03-04-2013, 07:14 PM
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I started an earlier thread "Soap frustrations" that received many helpful replies.

One particular one from "tgutc"

"It might be worth your time to start a thread asking members for soap suggestions based on ease of lathering alone".

So here goes:

I have tried the following soaps with less then successful results:
Mama Bear
Mystic Water
Stirling Soap Co.
Honey Bee Spa

I "think" I am following the proper techniques on loading and building lather but nothing seems to give me thick slick lather unless I go super lather and add some creme to the mix.

A few points:
My water is soft
I am bowl lathering
I am loading my brush for 30 secs +/-
I am starting with a damp brush

So as "tgutc" suggested... any one with soap suggestions based on ease of lathering alone ?

3 79
 03-04-2013, 07:23 PM
  • tgutc
  • Senior Member
  • Michigan
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L' Occitane Cade is a hard triple milled soap that I've always found easy to lather and performs well. The Strop Shoppe soaps lather very easily for me and I have hard water. Proraso in the tub is ridiculously easy to lather, both the Green and the White. Though it's a cross between soap and cream.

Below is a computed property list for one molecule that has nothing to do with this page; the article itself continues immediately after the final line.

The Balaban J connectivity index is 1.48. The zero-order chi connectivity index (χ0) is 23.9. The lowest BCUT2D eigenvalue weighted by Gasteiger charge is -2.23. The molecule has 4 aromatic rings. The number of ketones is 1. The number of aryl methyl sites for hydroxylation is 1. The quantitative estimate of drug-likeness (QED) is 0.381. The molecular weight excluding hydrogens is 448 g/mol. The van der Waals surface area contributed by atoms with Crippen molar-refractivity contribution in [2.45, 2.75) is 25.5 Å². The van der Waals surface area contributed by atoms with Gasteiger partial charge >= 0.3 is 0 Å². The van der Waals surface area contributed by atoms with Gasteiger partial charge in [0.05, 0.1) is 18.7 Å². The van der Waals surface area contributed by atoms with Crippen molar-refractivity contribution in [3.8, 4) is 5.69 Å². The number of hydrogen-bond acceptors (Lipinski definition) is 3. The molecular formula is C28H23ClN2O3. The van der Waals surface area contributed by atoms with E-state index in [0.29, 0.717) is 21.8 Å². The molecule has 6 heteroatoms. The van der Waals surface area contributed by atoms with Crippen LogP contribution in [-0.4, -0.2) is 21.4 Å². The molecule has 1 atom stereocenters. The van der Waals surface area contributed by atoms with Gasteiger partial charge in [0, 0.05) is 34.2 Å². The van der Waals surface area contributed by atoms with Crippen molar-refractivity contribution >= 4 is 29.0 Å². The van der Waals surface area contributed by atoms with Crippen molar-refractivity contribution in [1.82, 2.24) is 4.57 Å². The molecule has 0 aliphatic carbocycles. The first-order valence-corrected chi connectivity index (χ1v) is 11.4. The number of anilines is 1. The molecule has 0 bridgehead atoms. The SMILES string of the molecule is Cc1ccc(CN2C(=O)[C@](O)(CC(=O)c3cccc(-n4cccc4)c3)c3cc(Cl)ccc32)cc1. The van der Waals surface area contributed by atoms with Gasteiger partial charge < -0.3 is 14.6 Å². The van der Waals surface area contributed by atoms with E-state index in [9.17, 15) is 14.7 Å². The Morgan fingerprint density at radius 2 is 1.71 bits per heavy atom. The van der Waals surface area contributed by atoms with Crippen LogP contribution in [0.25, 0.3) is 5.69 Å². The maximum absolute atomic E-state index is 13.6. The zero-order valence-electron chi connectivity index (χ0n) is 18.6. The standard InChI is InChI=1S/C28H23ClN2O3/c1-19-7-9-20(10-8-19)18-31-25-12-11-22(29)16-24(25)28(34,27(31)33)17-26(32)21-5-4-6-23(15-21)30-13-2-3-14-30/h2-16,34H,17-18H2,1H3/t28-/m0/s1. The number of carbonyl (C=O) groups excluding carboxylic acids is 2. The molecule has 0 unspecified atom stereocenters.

45 3,955
 03-04-2013, 07:23 PM
  • MickToley
  • Hi, I'm Mike and I'm a shave soap addict
  • Brooklyn, NY
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Shave pucks: Calani, D.R. Harris, Provence Sante, Pre de Provence, Institut Karite, De Vergulde Hand, Haslinger

Shave sticks: Palmolive, Wilkinson Sword, Speick, Valobra

10 1,120
 03-04-2013, 07:35 PM
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One of my first, and still favorite, soaps is Proraso. It is reasonably priced, widely available, very tolerant to bad technique and an excellent performer. In fact, as you indicated in your other thread that you had success lathering creams, soft soaps like Proraso, Cella and the Razorock Artisan series might be a good middle-ground. However, even after trying my fair share of creams, soft soaps, and hard and triple-milled soaps, I prefer the croaps among all others. My Cella and Proraso Green, White and Red have never let me down.

When lathering soft soaps, I recommend starting with a damp, slightly shaken brush, load the brush very generously with soap, and then dabbing the brush in the sink as often as desired to achieve the lather consistency that suits you. I dab quite often as I like a wetter lather, but YMMV.

I also noticed that my choice of brush often makes a noticeable difference. I used to use a Tweezerman, VDH badger and sometimes Omega 10065 boar, as my go-to brushes. I was able to achieve a good lather, but it required some work, and the badger brushes rarely had enough lather for my full three pass shave. I recently acquired an inexpensive Whipped Dog silvertip (and am now experimenting with other types of brushes - see my thread in Brushes about My New Shave Set), and the differences are substantial. I am now more quickly able to generate a hydrated lather that easily lasts for three or more passes.

Good luck!

0 386
 03-04-2013, 07:36 PM
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(03-04-2013, 07:14 PM)Markh58 Wrote: any one with soap suggestions based on ease of lathering alone ?